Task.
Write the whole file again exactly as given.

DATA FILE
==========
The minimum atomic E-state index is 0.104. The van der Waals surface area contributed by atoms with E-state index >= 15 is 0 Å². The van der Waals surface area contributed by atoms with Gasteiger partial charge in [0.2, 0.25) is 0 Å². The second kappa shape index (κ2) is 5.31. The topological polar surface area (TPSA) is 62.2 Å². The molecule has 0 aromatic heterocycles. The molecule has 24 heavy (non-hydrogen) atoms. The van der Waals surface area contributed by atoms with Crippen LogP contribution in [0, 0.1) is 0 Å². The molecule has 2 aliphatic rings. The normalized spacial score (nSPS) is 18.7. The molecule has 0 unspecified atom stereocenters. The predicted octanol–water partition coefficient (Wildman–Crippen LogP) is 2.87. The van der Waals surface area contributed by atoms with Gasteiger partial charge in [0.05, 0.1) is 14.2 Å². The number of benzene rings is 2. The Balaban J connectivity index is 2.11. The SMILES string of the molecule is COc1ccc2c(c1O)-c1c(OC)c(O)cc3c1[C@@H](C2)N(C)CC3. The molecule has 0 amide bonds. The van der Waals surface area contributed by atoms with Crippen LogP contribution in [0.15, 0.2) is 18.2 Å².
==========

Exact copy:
The minimum atomic E-state index is 0.104. The van der Waals surface area contributed by atoms with E-state index >= 15 is 0 Å². The van der Waals surface area contributed by atoms with Gasteiger partial charge in [0.2, 0.25) is 0 Å². The second kappa shape index (κ2) is 5.31. The topological polar surface area (TPSA) is 62.2 Å². The molecule has 0 aromatic heterocycles. The molecule has 24 heavy (non-hydrogen) atoms. The van der Waals surface area contributed by atoms with Crippen LogP contribution in [0, 0.1) is 0 Å². The molecule has 2 aliphatic rings. The normalized spacial score (nSPS) is 18.7. The molecule has 0 unspecified atom stereocenters. The predicted octanol–water partition coefficient (Wildman–Crippen LogP) is 2.87. The van der Waals surface area contributed by atoms with Gasteiger partial charge in [0.05, 0.1) is 14.2 Å². The number of benzene rings is 2. The Balaban J connectivity index is 2.11. The SMILES string of the molecule is COc1ccc2c(c1O)-c1c(OC)c(O)cc3c1[C@@H](C2)N(C)CC3. The molecule has 0 amide bonds. The van der Waals surface area contributed by atoms with Crippen LogP contribution in [0.15, 0.2) is 18.2 Å².